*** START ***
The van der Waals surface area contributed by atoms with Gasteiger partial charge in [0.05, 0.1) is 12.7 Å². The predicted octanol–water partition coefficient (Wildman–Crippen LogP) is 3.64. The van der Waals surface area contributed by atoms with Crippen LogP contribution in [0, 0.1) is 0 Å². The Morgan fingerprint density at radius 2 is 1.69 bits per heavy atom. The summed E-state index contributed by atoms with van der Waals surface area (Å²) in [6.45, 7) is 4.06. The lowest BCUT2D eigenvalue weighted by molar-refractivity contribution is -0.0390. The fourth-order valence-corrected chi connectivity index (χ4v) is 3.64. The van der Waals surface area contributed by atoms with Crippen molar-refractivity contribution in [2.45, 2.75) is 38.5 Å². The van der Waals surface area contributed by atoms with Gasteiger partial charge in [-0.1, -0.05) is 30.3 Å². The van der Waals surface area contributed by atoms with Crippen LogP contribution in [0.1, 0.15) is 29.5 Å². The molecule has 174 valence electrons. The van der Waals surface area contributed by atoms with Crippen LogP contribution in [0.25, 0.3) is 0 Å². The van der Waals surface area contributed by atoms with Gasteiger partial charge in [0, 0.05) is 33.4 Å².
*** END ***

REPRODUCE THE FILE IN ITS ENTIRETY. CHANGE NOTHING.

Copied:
The van der Waals surface area contributed by atoms with Gasteiger partial charge in [0.05, 0.1) is 12.7 Å². The predicted octanol–water partition coefficient (Wildman–Crippen LogP) is 3.64. The van der Waals surface area contributed by atoms with Crippen LogP contribution in [0, 0.1) is 0 Å². The Morgan fingerprint density at radius 2 is 1.69 bits per heavy atom. The summed E-state index contributed by atoms with van der Waals surface area (Å²) in [6.45, 7) is 4.06. The lowest BCUT2D eigenvalue weighted by molar-refractivity contribution is -0.0390. The fourth-order valence-corrected chi connectivity index (χ4v) is 3.64. The van der Waals surface area contributed by atoms with Crippen molar-refractivity contribution in [2.45, 2.75) is 38.5 Å². The van der Waals surface area contributed by atoms with Gasteiger partial charge in [-0.1, -0.05) is 30.3 Å². The van der Waals surface area contributed by atoms with Crippen LogP contribution in [0.1, 0.15) is 29.5 Å². The molecule has 174 valence electrons. The van der Waals surface area contributed by atoms with Crippen LogP contribution in [0.25, 0.3) is 0 Å². The van der Waals surface area contributed by atoms with Gasteiger partial charge in [0, 0.05) is 33.4 Å².